Scientists have created an ultra-white paint that works similar to the vantablack. While this ultra-black material can absorb more than 99.96% of sunlight, white is able to reflect 95.5% of all photons that hit it.
Instead of heating up in direct light, objects painted with this new acrylic material remain cooler than room temperature. Other paints that reject heat at the moment can only reflect between 80% and 90% of the sunlight and cannot reach temperatures below ambient.
During two days of testing in different locations and under various weather conditions, researchers of the new paint discovered that it could disperse 95.5% of sunlight, remaining 10 degrees below room temperature at night and at least 1.7 degrees C below room temperature at noon.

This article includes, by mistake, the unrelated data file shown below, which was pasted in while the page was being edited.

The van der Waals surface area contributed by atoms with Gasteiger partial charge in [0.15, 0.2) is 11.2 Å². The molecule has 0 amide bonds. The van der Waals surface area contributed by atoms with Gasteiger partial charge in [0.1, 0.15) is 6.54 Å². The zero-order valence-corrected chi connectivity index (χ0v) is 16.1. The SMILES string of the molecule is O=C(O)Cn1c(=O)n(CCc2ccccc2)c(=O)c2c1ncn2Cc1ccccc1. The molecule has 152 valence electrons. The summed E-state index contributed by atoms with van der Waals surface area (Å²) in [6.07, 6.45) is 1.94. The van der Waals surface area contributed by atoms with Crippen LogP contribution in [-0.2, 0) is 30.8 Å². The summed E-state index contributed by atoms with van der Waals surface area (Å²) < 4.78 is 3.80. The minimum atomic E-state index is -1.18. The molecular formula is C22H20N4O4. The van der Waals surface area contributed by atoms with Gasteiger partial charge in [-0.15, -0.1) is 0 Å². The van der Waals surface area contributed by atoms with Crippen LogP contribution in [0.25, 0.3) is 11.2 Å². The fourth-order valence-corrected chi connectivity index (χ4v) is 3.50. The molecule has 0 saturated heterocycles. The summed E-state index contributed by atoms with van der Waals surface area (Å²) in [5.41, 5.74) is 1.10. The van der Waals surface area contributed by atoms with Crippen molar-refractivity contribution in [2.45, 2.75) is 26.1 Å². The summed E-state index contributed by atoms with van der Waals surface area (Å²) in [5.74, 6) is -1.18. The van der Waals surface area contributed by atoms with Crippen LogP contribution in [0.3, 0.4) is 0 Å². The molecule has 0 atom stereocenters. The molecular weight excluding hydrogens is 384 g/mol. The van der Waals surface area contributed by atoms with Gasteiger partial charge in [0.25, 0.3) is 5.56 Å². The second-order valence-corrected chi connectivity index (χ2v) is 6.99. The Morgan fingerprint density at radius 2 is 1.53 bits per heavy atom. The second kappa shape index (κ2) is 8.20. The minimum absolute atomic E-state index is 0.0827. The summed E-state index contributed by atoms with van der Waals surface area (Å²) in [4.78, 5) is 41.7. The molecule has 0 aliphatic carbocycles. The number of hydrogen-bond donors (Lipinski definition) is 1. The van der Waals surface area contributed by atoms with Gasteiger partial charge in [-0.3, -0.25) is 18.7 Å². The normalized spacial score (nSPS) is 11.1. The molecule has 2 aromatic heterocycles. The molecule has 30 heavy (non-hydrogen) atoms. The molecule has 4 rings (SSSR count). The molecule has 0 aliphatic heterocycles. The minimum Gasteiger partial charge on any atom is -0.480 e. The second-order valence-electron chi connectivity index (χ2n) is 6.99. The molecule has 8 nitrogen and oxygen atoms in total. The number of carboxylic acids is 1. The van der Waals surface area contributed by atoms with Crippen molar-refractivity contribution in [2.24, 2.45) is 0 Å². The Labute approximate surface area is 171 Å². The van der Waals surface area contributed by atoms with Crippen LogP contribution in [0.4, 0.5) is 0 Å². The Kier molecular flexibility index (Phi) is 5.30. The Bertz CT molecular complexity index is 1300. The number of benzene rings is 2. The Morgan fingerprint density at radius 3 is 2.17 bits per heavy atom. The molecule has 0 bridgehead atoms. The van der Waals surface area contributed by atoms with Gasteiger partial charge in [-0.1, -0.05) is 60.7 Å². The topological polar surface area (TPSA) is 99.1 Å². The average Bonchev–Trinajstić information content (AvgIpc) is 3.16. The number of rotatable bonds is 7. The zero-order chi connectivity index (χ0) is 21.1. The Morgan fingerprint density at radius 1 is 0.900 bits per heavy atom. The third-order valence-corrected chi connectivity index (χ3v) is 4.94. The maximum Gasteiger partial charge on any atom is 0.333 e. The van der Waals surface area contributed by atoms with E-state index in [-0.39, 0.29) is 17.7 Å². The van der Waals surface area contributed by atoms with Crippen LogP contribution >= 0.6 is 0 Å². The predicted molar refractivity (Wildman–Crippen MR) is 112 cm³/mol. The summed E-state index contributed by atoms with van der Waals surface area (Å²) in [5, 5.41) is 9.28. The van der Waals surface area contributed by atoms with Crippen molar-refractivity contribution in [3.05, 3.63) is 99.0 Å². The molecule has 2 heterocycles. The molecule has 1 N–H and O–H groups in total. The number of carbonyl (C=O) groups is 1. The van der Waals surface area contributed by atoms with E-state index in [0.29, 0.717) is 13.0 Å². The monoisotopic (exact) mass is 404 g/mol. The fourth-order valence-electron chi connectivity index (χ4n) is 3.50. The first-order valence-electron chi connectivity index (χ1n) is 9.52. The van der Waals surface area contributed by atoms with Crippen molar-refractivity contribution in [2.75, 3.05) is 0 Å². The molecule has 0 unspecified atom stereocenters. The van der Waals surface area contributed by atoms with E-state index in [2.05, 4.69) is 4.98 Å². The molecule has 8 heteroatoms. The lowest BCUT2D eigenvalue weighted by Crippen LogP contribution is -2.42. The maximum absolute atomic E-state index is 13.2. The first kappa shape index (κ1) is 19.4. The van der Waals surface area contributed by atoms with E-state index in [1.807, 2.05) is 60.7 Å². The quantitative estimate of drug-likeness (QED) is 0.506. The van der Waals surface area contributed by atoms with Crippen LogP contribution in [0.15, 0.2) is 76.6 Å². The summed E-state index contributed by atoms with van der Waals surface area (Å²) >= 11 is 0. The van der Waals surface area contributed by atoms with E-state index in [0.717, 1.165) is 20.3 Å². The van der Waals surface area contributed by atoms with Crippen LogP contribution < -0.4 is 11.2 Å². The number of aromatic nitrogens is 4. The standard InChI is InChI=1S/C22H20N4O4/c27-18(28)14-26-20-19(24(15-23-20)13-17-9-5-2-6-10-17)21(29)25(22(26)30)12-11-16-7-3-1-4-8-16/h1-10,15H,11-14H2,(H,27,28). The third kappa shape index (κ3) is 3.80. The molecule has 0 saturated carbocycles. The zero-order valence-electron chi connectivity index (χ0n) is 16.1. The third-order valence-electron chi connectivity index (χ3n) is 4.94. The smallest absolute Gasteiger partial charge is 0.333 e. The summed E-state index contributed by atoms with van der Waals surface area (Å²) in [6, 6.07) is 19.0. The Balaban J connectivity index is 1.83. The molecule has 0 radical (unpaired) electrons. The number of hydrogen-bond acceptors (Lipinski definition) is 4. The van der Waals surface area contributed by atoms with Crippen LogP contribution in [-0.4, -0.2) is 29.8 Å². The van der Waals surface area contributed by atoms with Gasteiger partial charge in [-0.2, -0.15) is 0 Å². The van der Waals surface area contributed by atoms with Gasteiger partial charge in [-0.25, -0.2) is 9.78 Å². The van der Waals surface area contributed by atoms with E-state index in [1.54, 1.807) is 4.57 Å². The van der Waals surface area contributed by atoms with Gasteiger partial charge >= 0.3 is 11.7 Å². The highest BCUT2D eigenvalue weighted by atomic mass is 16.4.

Now, scientists are very interested in radiation cooling, a technology to reflect the heat of a building into space, but it is much more difficult to achieve than radiant heating. Under current conditions, when buildings are cooled with air conditioning by spending a lot of energy and emitting it into the atmosphere, damaging the ecology, this could be the future of climate control.
The new acrylic paint was made using high particle concentration calcium carbonate fillers of a wide range of sizes, which can efficiently disperse all wavelengths of the solar spectrum.
The paint matrix also has a vibratory resonance peak, which ensures that a large amount of heat is reflected outward, at a much higher speed than other paintings of this type can achieve.
Among the advantages of the substance is its ability to cover the surfaces and dry on them in a very similar way to ordinary paint. It is abrasion-resistant, waterproof and can withstand the weather for at least three weeks, although longer tests are currently underway.
Scientists hope the invention will help us in the fight against global warming.